Review: Billy O’Callaghan
Tuesday’s Gone opens with a bang: the discovery of a naked man’s murdered and decomposing body in a squalid flat. Tending to the corpse, playing house with him, is a clearly unbalanced woman, a poor wretched soul with a rare mental disorder who has somehow slipped through the cracks of the system. The police are confused as to the man’s identity and the reasons for his being here, and Dr Frieda Klein is called in to assist. Dr Klein, an esteemed psychotherapist, had recently helped on a particularly monstrous case and is still suffering the emotional trauma of those events.
Everything moves at a gallop. Frieda, working often on her own hunches, uncovers precious details, and piece by piece the puzzle falls slowly into place, though with every clue, new questions are raised.
The corpse, it transpires, was a conman living under the assumed identity of Robert Poole who befriended and, in some cases, seduced the wealthy and found ways of squeezing money from them, either through blackmail or manipulation. So there is no shortage of suspects. And amid all this, Frieda struggles with her own demons.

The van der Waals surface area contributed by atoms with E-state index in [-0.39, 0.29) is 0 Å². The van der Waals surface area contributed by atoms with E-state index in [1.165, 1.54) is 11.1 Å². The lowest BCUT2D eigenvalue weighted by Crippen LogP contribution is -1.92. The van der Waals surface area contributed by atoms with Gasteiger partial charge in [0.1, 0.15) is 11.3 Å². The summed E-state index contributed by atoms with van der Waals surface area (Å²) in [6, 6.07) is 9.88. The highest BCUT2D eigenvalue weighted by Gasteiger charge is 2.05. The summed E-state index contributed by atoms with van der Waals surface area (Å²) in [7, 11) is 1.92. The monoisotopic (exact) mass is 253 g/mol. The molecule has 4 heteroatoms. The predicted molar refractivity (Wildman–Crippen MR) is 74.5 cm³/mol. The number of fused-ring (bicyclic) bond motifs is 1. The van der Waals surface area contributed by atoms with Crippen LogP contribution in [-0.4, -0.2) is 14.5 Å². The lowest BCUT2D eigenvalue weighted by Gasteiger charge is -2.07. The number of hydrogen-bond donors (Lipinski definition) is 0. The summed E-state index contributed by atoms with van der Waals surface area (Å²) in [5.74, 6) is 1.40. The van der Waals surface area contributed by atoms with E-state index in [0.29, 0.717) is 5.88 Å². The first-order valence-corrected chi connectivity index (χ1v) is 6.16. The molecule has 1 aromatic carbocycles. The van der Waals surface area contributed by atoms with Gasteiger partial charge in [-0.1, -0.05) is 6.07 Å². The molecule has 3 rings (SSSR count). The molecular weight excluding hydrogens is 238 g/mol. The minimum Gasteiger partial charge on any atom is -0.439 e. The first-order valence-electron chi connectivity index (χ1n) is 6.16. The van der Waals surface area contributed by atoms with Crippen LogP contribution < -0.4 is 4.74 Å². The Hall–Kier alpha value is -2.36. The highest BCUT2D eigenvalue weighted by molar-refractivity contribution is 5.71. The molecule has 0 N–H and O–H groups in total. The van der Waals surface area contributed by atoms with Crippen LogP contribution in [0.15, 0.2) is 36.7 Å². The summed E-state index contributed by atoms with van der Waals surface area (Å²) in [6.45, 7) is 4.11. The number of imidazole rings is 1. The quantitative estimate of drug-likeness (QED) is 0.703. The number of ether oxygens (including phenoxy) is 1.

She walks the late-night London streets, tormented by the tatters of her present life as well as her turbulent past. As well as trying to solve this case, she is still bothered by the pieces of what has gone before, a crime that the police consider solved but which won’t lie down, for her and for the media. Then, when least expected, romance blooms.
This is the second novel in a series that began with the bestselling Blue Monday and has the potential to turn into something truly impressive. Already, Frieda Klein is a well-developed character, strong and independent, successful but with a softness about her. She stands out among a bloated cast that as of yet don’t quite make it beyond the two dimensions of stereotype. But in many ways it is the story that captivates here, coupled with a vivid and assured sense of place that, as the series progresses, will hopefully reach the heights of Ian Rankin’s Rebus novels.
‘Nicci French’ was born of collaboration between the husband-and-wife team of Nicci Gerard and Sean French. Already highly respected journalists, their first joint offering, The Safe House, hit the shelves some 15 years ago to considerable acclaim, and since then they have produced more than a dozen bestsellers. With the Frieda Klein series, starting right now with Tuesday’s Gone, the hits will keep on coming.
* Nicci French will read in Áras Beanntraí at 10.30pm on Friday, Jul 13, as part of the West Cork Literary Festival.
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